Course Notes for IS 6489, Statistics and Predictive Analytics
Chapter 1 Introduction
1.1 Course topics
These are the course notes for IS 6489, Statistics and Predictive Analytics, offered through the Information Systems (IS) department in the University of Utah’s David Eccles School of Business.
This is an exciting time for data analysis! The field has undergone a revolution in the last 15 years with increases in computing power and the availability of “big data” from web-based systems of data collection. “Data science” is the umbrella term that describes the result of this revolution—a new discipline at the intersection of many traditional fields such as statistics, computer science, and mathematics (among others). This convergence has resulted in the development of many new approaches to, and methods for, building statistical models to improve decision-making for individuals, companies and institutions. “Predictive analytics” is in the course title because you will learn not only how to build models but also how to use them to make educated guesses about the future. “Statistics” is in the course title because our approach to prediction will be rooted in the traditional, mathematically-based subject of statistics.
The course focuses on regression as a staple data analytic technique. We will cover both linear and logistic regression, as well as more advanced methods such as regularization.
Here are the main topics in the course:
- Statistical programming with R
- Exploratory data analysis
- Statistical inference
- Linear regression
- Missing data imputation
- Cross validation
- Regularized regression (ridge regression and Lasso)
- Logistic regression
- Statistical communication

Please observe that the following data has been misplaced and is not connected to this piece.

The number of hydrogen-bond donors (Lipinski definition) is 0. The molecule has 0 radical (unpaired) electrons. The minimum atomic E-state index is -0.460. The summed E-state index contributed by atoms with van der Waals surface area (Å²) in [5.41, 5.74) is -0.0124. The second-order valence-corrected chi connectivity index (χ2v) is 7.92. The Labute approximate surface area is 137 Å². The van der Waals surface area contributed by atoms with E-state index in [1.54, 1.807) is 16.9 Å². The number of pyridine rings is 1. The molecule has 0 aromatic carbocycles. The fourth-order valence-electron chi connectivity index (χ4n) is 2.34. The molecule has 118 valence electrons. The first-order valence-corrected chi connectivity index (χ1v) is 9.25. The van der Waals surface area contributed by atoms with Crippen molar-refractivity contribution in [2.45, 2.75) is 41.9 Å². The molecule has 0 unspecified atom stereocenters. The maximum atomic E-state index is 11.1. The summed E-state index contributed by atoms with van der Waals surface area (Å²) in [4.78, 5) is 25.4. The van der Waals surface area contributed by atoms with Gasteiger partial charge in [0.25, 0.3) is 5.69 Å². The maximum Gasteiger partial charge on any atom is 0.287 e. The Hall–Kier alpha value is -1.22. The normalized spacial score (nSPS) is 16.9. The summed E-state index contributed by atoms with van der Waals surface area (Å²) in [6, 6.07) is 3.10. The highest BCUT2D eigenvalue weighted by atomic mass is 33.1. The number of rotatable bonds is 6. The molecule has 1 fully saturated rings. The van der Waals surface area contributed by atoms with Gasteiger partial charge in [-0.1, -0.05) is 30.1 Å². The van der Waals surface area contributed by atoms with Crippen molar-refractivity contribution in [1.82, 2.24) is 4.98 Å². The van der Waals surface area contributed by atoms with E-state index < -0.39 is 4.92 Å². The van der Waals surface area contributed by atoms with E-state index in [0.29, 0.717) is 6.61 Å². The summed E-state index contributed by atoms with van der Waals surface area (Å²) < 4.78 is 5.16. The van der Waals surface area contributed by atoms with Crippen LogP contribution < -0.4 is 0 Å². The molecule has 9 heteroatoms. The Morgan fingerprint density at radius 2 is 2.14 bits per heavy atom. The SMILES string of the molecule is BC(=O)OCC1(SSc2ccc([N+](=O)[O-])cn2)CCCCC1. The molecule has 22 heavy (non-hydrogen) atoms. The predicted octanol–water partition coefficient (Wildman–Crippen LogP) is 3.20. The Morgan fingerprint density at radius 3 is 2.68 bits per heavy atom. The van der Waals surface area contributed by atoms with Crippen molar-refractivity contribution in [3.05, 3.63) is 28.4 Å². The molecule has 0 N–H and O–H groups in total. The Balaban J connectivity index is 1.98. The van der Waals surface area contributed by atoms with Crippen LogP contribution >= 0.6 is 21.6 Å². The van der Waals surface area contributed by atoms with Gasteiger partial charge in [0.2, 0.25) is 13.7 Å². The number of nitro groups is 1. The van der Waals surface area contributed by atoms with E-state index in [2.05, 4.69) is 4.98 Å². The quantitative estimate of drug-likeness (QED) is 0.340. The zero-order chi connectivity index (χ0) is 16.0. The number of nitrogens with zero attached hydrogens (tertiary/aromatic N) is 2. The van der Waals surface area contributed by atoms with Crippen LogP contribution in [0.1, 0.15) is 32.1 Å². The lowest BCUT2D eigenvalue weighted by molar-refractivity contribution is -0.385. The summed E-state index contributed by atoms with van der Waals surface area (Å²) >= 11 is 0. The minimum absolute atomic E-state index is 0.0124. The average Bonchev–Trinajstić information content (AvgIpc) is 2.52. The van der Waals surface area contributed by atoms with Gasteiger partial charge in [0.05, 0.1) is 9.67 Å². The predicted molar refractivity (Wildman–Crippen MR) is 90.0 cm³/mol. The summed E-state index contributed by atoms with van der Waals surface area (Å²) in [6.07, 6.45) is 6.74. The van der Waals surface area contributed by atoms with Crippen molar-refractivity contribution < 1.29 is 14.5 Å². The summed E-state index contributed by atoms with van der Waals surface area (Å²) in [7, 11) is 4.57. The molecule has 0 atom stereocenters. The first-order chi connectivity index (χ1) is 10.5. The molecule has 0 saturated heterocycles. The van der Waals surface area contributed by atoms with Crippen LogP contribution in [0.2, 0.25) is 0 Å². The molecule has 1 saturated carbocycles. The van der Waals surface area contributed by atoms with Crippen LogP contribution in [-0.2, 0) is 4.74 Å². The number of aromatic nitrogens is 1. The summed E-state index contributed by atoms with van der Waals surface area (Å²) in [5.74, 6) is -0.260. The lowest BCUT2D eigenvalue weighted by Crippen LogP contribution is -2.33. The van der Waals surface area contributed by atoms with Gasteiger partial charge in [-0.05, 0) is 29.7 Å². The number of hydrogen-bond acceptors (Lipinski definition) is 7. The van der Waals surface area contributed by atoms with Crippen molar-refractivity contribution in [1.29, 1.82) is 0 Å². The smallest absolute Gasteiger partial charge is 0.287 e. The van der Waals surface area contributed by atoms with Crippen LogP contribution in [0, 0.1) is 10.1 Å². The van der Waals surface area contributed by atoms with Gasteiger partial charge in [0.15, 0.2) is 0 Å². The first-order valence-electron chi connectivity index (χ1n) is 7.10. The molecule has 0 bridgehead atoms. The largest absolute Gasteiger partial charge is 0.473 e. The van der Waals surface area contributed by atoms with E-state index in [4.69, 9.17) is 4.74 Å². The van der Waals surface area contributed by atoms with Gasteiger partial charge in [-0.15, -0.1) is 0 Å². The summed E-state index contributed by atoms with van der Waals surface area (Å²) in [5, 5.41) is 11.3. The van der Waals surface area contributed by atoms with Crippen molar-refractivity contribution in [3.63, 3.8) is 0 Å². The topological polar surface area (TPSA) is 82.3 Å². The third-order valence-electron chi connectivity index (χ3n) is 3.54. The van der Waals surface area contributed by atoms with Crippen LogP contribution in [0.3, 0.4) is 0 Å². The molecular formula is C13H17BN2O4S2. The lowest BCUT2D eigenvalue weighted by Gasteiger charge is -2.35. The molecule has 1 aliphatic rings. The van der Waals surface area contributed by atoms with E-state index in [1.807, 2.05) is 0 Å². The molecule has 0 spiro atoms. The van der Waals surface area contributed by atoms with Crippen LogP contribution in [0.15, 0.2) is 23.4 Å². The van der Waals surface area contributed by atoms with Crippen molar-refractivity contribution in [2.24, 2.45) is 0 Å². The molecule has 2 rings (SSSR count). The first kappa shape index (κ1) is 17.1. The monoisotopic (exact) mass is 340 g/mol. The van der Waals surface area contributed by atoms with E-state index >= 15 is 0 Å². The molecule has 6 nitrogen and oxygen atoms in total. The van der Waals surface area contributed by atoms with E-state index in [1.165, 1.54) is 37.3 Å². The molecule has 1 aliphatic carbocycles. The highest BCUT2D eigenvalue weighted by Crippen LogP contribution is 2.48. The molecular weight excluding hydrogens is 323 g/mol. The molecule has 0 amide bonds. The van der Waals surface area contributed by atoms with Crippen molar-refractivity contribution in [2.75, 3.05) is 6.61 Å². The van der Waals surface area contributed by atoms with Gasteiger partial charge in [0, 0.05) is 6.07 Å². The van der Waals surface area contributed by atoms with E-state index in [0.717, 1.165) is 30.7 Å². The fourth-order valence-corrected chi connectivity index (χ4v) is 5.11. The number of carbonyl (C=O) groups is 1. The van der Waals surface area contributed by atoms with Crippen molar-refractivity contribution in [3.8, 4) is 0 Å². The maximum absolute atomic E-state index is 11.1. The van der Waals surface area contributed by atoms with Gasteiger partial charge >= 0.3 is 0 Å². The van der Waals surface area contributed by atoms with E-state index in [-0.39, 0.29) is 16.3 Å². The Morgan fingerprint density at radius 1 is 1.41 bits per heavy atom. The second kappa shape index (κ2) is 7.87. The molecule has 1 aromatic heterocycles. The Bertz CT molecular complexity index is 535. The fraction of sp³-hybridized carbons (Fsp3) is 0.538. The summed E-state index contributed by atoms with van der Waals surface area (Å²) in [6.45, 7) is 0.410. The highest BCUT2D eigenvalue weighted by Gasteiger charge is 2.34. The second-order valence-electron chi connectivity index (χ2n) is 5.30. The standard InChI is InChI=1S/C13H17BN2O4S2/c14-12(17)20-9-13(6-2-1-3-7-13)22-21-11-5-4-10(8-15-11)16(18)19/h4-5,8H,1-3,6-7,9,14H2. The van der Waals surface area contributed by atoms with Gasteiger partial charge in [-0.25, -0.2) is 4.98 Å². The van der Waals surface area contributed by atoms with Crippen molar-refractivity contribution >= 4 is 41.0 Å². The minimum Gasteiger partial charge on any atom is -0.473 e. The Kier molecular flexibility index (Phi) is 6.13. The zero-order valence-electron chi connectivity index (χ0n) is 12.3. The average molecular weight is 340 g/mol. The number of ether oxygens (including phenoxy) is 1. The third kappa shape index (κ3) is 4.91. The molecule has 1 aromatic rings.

Along the way we will be comparing linear and logistic regression model performance to that of machine learning algorithms such as K-nearest neighbors, random forest, and gradient boosting.
With regression we can (among other things):
describe the relationships between variables in a data sample and assess whether those relationships also exist in the population.
create a model to predict unknown values of the outcome variable given known predictors.
The statistical software used in the course is R, an open-source, object-oriented programming language that was invented to do statistics. R is the successor to the earlier S language and resembles Matlab and Python in style and syntax. These notes presuppose familiarity with R programming. If you are new to the language, there are abundant introductory resources for learning R available on the web (some of which are referenced in these notes).
R is a tremendous tool for doing data analysis; your efforts to master it will be richly rewarded. R is a more general purpose programming language than Matlab but less general purpose than Python. I have heard purists complain about some of the conventions in R (probably with good reason). But, R is great.
- It is widely used, so examples of analysis and solutions to programming problems abound on the web.
- Cutting edge techniques are immediately implemented in packages (long before they are incorporated into SAS or SPSS or STATA, for example).
- As a scripting language, it facilitates collaboration, peer review and reproducibility.
- The R ecosystem of tools has seen rapid growth in recent years, especially after the development of RStudio, a free IDE that, among many other useful functions, helps organize R files, projects and packages.